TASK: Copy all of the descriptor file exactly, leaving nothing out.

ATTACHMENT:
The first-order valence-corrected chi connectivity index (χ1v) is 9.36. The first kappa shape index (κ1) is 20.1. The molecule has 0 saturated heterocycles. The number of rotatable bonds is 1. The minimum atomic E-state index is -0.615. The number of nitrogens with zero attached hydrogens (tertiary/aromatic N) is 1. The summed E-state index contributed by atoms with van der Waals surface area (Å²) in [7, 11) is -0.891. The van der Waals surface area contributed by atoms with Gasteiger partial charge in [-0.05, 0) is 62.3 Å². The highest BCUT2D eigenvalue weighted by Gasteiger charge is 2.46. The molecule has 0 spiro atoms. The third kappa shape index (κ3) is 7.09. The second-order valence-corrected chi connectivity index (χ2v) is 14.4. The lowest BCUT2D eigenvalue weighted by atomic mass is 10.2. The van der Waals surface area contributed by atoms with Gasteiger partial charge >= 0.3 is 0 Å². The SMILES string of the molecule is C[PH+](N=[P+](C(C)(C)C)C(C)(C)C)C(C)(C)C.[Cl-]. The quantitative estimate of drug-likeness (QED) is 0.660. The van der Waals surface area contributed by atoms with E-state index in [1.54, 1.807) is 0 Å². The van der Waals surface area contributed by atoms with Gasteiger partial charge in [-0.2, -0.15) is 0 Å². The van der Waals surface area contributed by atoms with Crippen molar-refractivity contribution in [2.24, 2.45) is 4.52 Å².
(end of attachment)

The first-order valence-corrected chi connectivity index (χ1v) is 9.36. The first kappa shape index (κ1) is 20.1. The molecule has 0 saturated heterocycles. The number of rotatable bonds is 1. The minimum atomic E-state index is -0.615. The number of nitrogens with zero attached hydrogens (tertiary/aromatic N) is 1. The summed E-state index contributed by atoms with van der Waals surface area (Å²) in [7, 11) is -0.891. The van der Waals surface area contributed by atoms with Gasteiger partial charge in [-0.05, 0) is 62.3 Å². The highest BCUT2D eigenvalue weighted by Gasteiger charge is 2.46. The molecule has 0 spiro atoms. The third kappa shape index (κ3) is 7.09. The second-order valence-corrected chi connectivity index (χ2v) is 14.4. The lowest BCUT2D eigenvalue weighted by atomic mass is 10.2. The van der Waals surface area contributed by atoms with Gasteiger partial charge >= 0.3 is 0 Å². The SMILES string of the molecule is C[PH+](N=[P+](C(C)(C)C)C(C)(C)C)C(C)(C)C.[Cl-]. The quantitative estimate of drug-likeness (QED) is 0.660. The van der Waals surface area contributed by atoms with E-state index in [1.54, 1.807) is 0 Å². The van der Waals surface area contributed by atoms with Gasteiger partial charge in [-0.2, -0.15) is 0 Å². The van der Waals surface area contributed by atoms with Crippen molar-refractivity contribution in [2.24, 2.45) is 4.52 Å².